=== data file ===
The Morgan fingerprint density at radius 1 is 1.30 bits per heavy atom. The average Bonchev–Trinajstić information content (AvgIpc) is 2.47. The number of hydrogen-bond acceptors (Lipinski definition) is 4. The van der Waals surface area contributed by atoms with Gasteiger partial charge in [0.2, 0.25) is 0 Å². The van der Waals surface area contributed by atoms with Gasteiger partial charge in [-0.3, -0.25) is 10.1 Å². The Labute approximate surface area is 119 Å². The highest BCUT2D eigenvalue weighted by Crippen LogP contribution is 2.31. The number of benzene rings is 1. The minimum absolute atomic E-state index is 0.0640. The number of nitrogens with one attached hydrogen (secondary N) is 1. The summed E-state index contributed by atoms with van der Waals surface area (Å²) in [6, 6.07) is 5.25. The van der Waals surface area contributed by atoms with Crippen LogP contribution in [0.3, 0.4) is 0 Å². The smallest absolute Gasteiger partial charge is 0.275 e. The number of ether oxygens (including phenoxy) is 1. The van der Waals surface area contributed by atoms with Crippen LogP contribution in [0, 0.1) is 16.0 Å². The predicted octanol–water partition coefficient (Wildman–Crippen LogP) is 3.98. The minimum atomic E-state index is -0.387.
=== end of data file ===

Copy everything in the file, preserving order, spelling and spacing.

The Morgan fingerprint density at radius 1 is 1.30 bits per heavy atom. The average Bonchev–Trinajstić information content (AvgIpc) is 2.47. The number of hydrogen-bond acceptors (Lipinski definition) is 4. The van der Waals surface area contributed by atoms with Gasteiger partial charge in [0.2, 0.25) is 0 Å². The van der Waals surface area contributed by atoms with Gasteiger partial charge in [-0.3, -0.25) is 10.1 Å². The Labute approximate surface area is 119 Å². The highest BCUT2D eigenvalue weighted by Crippen LogP contribution is 2.31. The number of benzene rings is 1. The minimum absolute atomic E-state index is 0.0640. The number of nitrogens with one attached hydrogen (secondary N) is 1. The summed E-state index contributed by atoms with van der Waals surface area (Å²) in [6, 6.07) is 5.25. The van der Waals surface area contributed by atoms with Crippen LogP contribution in [0.3, 0.4) is 0 Å². The smallest absolute Gasteiger partial charge is 0.275 e. The number of ether oxygens (including phenoxy) is 1. The van der Waals surface area contributed by atoms with Crippen LogP contribution in [0, 0.1) is 16.0 Å². The predicted octanol–water partition coefficient (Wildman–Crippen LogP) is 3.98. The minimum atomic E-state index is -0.387.